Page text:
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TECHNICAL PAPERS: Fuels and Combustion Technology

Reducing Grid Dependency in Droplet Collision Modeling

[+] Author and Article Information
David P. Schmidt

Department of Mechanical and Industrial Engineering, University of Massachusetts, Box 32210 Amherst, MA 01003-2210

Christopher J. Rutland

University of Wisconsin Madison, 1500 Engineering Drive, Madison, WI 53706

J. Eng. Gas Turbines Power 126(2), 227-233 (Jun 07, 2004) (7 pages) doi:10.1115/1.1564066 History: Received November 01, 2001; Revised August 01, 2002; Online June 07, 2004
Copyright © 2003 by ASME
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References

Figures

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The prediction of the NTC collision algorithm when the gas velocity is constrained to zero. The results are perfectly grid independent.
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Simulation of a hollow-cone spray using the standard KIVA3V Release 2 code with the NTC collision algorithm turned on and breakup and turbulence turned off. Simulation is done with the injector on a vertex of a Cartesian mesh. Injection is directed towards the viewer, and the drops are shaded by diameter.
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A plot of the chance of collision for all possible collision pairs in a given cell
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A subsample of possible collision partners drawn from the example in Fig. 5. The probabilities have been multiplied by the number of possible pairs divided by the subsample size.
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A collision mesh enveloping a diesel spray. The gas phase mesh is in the background.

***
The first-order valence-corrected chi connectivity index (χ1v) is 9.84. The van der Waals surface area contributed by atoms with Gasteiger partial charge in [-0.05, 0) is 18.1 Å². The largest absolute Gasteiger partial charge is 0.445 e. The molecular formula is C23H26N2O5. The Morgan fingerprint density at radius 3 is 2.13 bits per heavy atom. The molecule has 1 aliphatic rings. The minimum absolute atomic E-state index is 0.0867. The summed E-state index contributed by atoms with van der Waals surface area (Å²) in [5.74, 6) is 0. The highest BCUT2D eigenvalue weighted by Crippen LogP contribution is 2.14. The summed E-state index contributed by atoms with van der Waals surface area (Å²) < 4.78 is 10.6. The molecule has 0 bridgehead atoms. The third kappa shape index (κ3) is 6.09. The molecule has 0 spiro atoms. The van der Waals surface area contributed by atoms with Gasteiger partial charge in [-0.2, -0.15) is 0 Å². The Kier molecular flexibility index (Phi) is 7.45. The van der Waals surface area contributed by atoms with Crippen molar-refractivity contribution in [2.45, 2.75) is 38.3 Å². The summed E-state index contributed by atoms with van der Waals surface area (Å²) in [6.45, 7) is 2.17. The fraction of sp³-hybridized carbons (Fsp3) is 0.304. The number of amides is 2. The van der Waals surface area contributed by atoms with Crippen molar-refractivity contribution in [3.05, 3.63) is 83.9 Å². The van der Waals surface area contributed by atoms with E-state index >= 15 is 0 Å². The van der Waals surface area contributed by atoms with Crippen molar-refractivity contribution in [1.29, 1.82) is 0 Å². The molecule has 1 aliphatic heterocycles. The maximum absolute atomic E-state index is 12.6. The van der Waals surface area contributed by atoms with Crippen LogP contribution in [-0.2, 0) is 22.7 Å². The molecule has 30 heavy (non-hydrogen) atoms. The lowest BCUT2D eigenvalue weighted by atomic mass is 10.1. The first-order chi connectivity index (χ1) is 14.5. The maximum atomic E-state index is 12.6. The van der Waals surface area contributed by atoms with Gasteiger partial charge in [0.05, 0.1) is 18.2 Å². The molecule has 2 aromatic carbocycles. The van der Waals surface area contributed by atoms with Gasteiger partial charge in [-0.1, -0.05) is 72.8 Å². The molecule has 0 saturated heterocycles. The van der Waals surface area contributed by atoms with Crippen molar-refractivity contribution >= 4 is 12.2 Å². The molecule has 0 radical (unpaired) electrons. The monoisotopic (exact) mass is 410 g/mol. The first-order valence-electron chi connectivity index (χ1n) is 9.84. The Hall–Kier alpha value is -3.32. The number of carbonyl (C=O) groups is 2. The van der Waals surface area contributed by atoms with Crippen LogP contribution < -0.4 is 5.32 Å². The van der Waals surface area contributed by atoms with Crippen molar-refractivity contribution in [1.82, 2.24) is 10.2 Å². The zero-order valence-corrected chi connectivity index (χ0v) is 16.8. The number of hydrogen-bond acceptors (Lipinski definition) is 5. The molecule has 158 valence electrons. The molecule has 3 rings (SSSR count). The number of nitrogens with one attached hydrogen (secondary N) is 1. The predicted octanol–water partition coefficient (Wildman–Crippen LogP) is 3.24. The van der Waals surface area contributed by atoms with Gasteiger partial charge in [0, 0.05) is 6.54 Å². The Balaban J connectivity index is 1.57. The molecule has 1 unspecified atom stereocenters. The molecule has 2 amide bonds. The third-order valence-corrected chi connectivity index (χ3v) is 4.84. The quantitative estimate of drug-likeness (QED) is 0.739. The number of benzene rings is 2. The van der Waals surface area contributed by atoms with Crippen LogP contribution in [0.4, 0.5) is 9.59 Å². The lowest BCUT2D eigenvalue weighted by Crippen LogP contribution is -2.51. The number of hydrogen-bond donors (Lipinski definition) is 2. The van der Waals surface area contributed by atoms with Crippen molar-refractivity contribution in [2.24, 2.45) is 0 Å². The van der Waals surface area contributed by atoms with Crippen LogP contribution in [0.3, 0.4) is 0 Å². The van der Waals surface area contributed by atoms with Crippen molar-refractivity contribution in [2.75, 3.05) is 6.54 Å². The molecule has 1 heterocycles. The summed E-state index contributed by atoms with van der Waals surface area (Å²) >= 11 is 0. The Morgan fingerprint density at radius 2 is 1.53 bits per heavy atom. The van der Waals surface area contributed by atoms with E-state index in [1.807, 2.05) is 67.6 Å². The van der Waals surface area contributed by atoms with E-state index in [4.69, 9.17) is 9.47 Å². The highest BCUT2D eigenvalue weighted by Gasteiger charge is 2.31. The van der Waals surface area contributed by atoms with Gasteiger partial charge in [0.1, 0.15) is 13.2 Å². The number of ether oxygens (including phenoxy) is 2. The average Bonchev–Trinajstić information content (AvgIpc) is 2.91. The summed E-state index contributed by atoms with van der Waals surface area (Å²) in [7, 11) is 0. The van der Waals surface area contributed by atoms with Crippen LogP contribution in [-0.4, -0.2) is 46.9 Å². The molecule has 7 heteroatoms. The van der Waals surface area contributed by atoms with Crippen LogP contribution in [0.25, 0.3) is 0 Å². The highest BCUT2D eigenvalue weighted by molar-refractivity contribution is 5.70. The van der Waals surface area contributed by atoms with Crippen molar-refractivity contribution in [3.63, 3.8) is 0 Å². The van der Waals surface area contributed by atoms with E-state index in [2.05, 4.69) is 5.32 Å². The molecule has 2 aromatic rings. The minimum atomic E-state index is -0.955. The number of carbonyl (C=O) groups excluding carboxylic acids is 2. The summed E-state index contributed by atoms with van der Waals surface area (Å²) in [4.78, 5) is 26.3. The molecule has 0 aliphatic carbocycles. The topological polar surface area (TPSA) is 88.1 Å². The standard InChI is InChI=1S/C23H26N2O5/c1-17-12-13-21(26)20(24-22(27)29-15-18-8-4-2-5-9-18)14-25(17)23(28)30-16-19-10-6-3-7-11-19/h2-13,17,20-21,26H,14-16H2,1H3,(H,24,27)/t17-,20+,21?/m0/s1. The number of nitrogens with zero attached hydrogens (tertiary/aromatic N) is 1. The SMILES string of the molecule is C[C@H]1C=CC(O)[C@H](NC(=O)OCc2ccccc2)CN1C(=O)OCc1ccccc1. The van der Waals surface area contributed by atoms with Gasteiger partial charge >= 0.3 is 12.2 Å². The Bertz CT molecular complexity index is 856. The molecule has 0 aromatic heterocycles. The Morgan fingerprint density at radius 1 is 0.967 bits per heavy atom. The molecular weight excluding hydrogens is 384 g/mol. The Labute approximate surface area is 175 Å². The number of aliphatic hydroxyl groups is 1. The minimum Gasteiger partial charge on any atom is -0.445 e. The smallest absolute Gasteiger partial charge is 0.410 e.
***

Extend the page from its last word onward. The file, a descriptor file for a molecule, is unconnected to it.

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A test case used to determine the accuracy of the NTC method. Parcels are distributed according to prescribed probabilities so that an analytical solution for the incidence of collision is possible. Note the strong spatial variation in the parcel density.
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Simulation of a hollow-cone spray using the standard KIVA3V Release 2 code with collision (O’Rourke’s) turned on and breakup and turbulence turned off. The simulation is done with the injector on a vertex of a Cartesian mesh. The injection is directed towards the viewer, and the drops are shaded by diameter.
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Simulation of a hollow-cone spray using the standard KIVA3V Release 2 code with collision, breakup and turbulence turned off. The simulation is done with the injector on a vertex of a Cartesian mesh. The injection is directed towards the viewer, and the drops are shaded by diameter.
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A sketch of the parcel trajectories around an injection located at a vertex. The trajectories that are nearly 90 deg apart are the most likely collision partners.
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A sketch of the parcel trajectories around an injection located at a cell center. The trajectories that are 180 deg apart are the most likely collision partners.
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The spatial accuracy of the NTC method is second order. With 25 cells in the collision mesh in the y-direction, the error is less than 1%.
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Collision mesh resolution in the axial and radial directions as a function of time
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Calculated average drop size for a diesel-type spray using KIVA3V Release 2 with three different Cartesian meshes. This figure shows the grid dependency of O’Rourke’s collision model. The evaporation, breakup, and turbulence models were turned off, and collision was turned on.
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The same test as shown in Fig. 7, but with the NTC collision algorithm. Note the reduced mesh dependency.
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The prediction of the NTC collision algorithm when the gas velocity is constrained to zero. The results show the effect of simultaneously changing the number of parcels used and the collision mesh resolution.

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